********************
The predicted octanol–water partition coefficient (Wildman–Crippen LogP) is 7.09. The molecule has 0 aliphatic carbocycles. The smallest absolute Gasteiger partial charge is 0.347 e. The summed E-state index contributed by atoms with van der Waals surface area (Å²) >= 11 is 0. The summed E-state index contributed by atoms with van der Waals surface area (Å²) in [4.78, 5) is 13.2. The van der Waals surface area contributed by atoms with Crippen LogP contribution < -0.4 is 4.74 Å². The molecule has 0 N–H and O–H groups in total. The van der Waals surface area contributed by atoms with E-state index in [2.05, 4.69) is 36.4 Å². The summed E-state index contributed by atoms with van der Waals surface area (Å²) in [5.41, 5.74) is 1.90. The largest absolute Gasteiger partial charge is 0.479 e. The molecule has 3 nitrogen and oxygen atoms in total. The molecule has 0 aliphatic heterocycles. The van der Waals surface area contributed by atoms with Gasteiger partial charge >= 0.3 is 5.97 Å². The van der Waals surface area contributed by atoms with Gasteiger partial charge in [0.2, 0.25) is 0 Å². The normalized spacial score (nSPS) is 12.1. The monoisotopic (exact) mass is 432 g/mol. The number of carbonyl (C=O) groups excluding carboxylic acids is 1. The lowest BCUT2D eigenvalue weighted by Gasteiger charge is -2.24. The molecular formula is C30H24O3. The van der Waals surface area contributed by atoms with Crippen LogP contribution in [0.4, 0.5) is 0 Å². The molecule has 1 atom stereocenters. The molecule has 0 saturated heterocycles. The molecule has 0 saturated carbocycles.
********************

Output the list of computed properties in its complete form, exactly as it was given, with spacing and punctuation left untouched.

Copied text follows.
The predicted octanol–water partition coefficient (Wildman–Crippen LogP) is 7.09. The molecule has 0 aliphatic carbocycles. The smallest absolute Gasteiger partial charge is 0.347 e. The summed E-state index contributed by atoms with van der Waals surface area (Å²) >= 11 is 0. The summed E-state index contributed by atoms with van der Waals surface area (Å²) in [4.78, 5) is 13.2. The van der Waals surface area contributed by atoms with Crippen LogP contribution < -0.4 is 4.74 Å². The molecule has 0 N–H and O–H groups in total. The van der Waals surface area contributed by atoms with E-state index in [2.05, 4.69) is 36.4 Å². The summed E-state index contributed by atoms with van der Waals surface area (Å²) in [5.41, 5.74) is 1.90. The largest absolute Gasteiger partial charge is 0.479 e. The molecule has 3 nitrogen and oxygen atoms in total. The molecule has 0 aliphatic heterocycles. The van der Waals surface area contributed by atoms with Gasteiger partial charge >= 0.3 is 5.97 Å². The van der Waals surface area contributed by atoms with Gasteiger partial charge in [0.2, 0.25) is 0 Å². The normalized spacial score (nSPS) is 12.1. The monoisotopic (exact) mass is 432 g/mol. The number of carbonyl (C=O) groups excluding carboxylic acids is 1. The lowest BCUT2D eigenvalue weighted by Gasteiger charge is -2.24. The molecular formula is C30H24O3. The van der Waals surface area contributed by atoms with Crippen LogP contribution in [0.4, 0.5) is 0 Å². The molecule has 1 atom stereocenters. The molecule has 0 saturated heterocycles. The molecule has 0 saturated carbocycles.